sitd entry size 64, itd entry size 128                   Press key to continue, S to skip output

and at that point I pressed a key and nothing further happened. That might indicate that the problem lies in the USB subsystem, or it might be in whatever comes after the USB.

This may or may not be relevant but I recently switched from having the keyboard and mouse connected via a hub, to having them plugged directly into the computer. That didn't work on Gentoo Linux until I rebuilt the kernel with CONFIG_USB_OHCI_HCD_PCI and CONFIG_USB_OHCI_HCD_PLATFORM -- OHCI support for PCI-bus USB controllers. Maybe that indicates something unusual about the hardware. It was something to do with connecting a low-speed device to a controller that was expecting high-speed, or something like that. As this braindump indicates, I'm not knowledgeable in this area.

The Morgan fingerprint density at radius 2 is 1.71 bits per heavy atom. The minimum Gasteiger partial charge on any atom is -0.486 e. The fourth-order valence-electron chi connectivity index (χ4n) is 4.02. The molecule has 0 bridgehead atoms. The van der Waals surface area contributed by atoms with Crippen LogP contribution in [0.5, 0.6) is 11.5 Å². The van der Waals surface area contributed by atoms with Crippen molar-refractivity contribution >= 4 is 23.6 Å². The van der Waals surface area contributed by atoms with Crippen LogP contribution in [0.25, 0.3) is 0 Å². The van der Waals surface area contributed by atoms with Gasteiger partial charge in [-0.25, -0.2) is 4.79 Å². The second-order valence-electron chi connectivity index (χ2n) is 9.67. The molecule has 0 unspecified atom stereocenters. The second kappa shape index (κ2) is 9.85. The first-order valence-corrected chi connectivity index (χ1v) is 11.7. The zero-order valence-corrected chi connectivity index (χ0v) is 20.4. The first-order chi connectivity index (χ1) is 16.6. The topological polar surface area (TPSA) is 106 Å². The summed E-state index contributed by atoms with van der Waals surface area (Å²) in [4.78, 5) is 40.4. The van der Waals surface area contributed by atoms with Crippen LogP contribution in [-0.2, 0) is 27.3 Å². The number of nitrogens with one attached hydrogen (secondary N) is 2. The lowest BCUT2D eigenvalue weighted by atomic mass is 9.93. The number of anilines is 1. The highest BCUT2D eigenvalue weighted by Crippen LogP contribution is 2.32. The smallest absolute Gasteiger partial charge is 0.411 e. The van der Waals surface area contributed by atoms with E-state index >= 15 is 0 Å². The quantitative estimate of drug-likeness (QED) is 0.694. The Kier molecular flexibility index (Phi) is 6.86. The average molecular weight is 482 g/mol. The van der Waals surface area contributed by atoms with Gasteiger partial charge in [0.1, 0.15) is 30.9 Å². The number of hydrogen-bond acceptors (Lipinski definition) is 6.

comment:12 Changed 4 years ago by mounty

I tried booting Haiku again with the keyboard and mouse plugged in directly, but no difference.

comment:13 Changed 4 years ago by pulkomandy

You can disable the "paging" in the on-screen debug output from the boot menu. This will not wait for you to press keys, and boot as far as it can.

OHCI is a bit unusual, it is the USB1 controller design from Nec, competing with UHCI, which is the one supported by Intel and Via (and more common on most PC machines). EHCI is the unified controller for USB2, but when an USB1 device is used, EHCI still requires one of the USB1 controllers to handle it (this changed again with the introduction of USB3, however).

We do have an OHCI driver, however it doesn't get as much testing as the UHCI one. OHCI is usually found on PCI USB extension boards, while UHCI is present on most motherboards.

comment:14 Changed 3 years ago by mounty

This bug no longer occurs. I presume the recent work on xHCI fixed it. The ticket should be closed.

comment:15 Changed 3 years ago by pulkomandy

Resolution: fixed
Status: newclosed

Ok, thanks fo reporting.